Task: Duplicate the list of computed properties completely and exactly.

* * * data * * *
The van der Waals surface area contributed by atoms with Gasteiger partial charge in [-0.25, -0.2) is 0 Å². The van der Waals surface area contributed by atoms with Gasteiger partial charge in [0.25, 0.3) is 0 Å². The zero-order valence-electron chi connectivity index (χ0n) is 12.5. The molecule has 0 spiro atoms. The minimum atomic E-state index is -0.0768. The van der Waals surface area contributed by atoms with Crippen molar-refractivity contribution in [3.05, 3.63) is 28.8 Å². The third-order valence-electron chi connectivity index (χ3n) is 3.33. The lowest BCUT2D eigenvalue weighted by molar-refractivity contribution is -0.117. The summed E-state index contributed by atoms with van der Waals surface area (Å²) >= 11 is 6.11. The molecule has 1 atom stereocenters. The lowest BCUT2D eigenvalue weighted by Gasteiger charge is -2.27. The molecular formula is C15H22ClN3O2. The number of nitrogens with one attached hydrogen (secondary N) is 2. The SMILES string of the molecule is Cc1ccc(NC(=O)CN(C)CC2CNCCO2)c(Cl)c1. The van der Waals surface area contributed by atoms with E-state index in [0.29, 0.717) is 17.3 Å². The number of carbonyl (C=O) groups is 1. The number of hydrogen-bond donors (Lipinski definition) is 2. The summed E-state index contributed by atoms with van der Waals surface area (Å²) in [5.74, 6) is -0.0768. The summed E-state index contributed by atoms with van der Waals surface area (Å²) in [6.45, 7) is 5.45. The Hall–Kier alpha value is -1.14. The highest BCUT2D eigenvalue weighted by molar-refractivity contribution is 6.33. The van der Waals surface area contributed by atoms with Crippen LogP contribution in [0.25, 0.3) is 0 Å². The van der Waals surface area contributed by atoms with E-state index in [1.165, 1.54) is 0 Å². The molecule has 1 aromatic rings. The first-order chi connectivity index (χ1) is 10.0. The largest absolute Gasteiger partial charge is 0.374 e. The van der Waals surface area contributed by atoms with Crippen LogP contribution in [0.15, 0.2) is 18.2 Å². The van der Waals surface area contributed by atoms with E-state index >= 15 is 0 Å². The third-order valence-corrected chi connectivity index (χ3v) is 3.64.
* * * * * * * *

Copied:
The van der Waals surface area contributed by atoms with Gasteiger partial charge in [-0.25, -0.2) is 0 Å². The van der Waals surface area contributed by atoms with Gasteiger partial charge in [0.25, 0.3) is 0 Å². The zero-order valence-electron chi connectivity index (χ0n) is 12.5. The molecule has 0 spiro atoms. The minimum atomic E-state index is -0.0768. The van der Waals surface area contributed by atoms with Crippen molar-refractivity contribution in [3.05, 3.63) is 28.8 Å². The third-order valence-electron chi connectivity index (χ3n) is 3.33. The lowest BCUT2D eigenvalue weighted by molar-refractivity contribution is -0.117. The summed E-state index contributed by atoms with van der Waals surface area (Å²) >= 11 is 6.11. The molecule has 1 atom stereocenters. The lowest BCUT2D eigenvalue weighted by Gasteiger charge is -2.27. The molecular formula is C15H22ClN3O2. The number of nitrogens with one attached hydrogen (secondary N) is 2. The SMILES string of the molecule is Cc1ccc(NC(=O)CN(C)CC2CNCCO2)c(Cl)c1. The van der Waals surface area contributed by atoms with E-state index in [0.29, 0.717) is 17.3 Å². The number of carbonyl (C=O) groups is 1. The number of hydrogen-bond donors (Lipinski definition) is 2. The summed E-state index contributed by atoms with van der Waals surface area (Å²) in [5.74, 6) is -0.0768. The summed E-state index contributed by atoms with van der Waals surface area (Å²) in [6.45, 7) is 5.45. The Hall–Kier alpha value is -1.14. The highest BCUT2D eigenvalue weighted by molar-refractivity contribution is 6.33. The van der Waals surface area contributed by atoms with Crippen LogP contribution in [0.25, 0.3) is 0 Å². The van der Waals surface area contributed by atoms with E-state index in [1.165, 1.54) is 0 Å². The molecule has 1 aromatic rings. The first-order chi connectivity index (χ1) is 10.0. The largest absolute Gasteiger partial charge is 0.374 e. The van der Waals surface area contributed by atoms with Crippen LogP contribution in [0.15, 0.2) is 18.2 Å². The van der Waals surface area contributed by atoms with E-state index >= 15 is 0 Å². The third-order valence-corrected chi connectivity index (χ3v) is 3.64.